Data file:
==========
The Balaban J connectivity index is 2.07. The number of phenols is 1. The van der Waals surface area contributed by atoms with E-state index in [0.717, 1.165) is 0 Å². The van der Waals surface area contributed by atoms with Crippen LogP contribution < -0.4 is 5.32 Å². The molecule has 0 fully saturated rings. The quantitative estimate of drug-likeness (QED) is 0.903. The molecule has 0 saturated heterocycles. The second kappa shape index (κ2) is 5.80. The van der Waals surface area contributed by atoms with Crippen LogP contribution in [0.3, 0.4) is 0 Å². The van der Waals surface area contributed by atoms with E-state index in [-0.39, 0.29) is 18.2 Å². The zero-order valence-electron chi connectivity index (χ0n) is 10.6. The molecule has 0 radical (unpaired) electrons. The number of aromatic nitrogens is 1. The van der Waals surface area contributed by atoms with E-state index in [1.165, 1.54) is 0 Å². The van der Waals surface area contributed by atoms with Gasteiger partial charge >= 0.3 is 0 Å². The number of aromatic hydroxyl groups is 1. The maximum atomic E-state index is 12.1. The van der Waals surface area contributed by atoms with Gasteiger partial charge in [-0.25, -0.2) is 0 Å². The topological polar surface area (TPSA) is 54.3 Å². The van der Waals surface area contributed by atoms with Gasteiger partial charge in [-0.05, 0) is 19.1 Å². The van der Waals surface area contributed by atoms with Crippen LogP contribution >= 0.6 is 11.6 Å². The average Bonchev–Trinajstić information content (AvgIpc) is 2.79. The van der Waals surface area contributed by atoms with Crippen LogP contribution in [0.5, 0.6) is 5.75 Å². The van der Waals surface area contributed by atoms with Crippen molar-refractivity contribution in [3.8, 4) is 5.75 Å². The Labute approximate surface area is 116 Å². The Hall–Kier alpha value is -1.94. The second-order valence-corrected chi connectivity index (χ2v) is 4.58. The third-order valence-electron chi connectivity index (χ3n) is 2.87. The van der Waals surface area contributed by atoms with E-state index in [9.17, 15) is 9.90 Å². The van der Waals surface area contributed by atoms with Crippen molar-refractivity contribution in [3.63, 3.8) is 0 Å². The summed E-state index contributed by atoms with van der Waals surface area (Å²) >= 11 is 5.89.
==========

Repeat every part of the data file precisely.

The Balaban J connectivity index is 2.07. The number of phenols is 1. The van der Waals surface area contributed by atoms with E-state index in [0.717, 1.165) is 0 Å². The van der Waals surface area contributed by atoms with Crippen LogP contribution < -0.4 is 5.32 Å². The molecule has 0 fully saturated rings. The quantitative estimate of drug-likeness (QED) is 0.903. The molecule has 0 saturated heterocycles. The second kappa shape index (κ2) is 5.80. The van der Waals surface area contributed by atoms with Crippen LogP contribution in [0.3, 0.4) is 0 Å². The van der Waals surface area contributed by atoms with E-state index in [-0.39, 0.29) is 18.2 Å². The zero-order valence-electron chi connectivity index (χ0n) is 10.6. The molecule has 0 radical (unpaired) electrons. The number of aromatic nitrogens is 1. The van der Waals surface area contributed by atoms with E-state index in [1.165, 1.54) is 0 Å². The van der Waals surface area contributed by atoms with Gasteiger partial charge >= 0.3 is 0 Å². The number of aromatic hydroxyl groups is 1. The maximum atomic E-state index is 12.1. The van der Waals surface area contributed by atoms with Gasteiger partial charge in [-0.25, -0.2) is 0 Å². The topological polar surface area (TPSA) is 54.3 Å². The van der Waals surface area contributed by atoms with Gasteiger partial charge in [-0.05, 0) is 19.1 Å². The van der Waals surface area contributed by atoms with Crippen LogP contribution >= 0.6 is 11.6 Å². The average Bonchev–Trinajstić information content (AvgIpc) is 2.79. The van der Waals surface area contributed by atoms with Crippen LogP contribution in [0.5, 0.6) is 5.75 Å². The van der Waals surface area contributed by atoms with Crippen molar-refractivity contribution in [3.8, 4) is 5.75 Å². The Labute approximate surface area is 116 Å². The Hall–Kier alpha value is -1.94. The second-order valence-corrected chi connectivity index (χ2v) is 4.58. The third-order valence-electron chi connectivity index (χ3n) is 2.87. The van der Waals surface area contributed by atoms with E-state index in [9.17, 15) is 9.90 Å². The van der Waals surface area contributed by atoms with Crippen molar-refractivity contribution in [3.63, 3.8) is 0 Å². The summed E-state index contributed by atoms with van der Waals surface area (Å²) >= 11 is 5.89.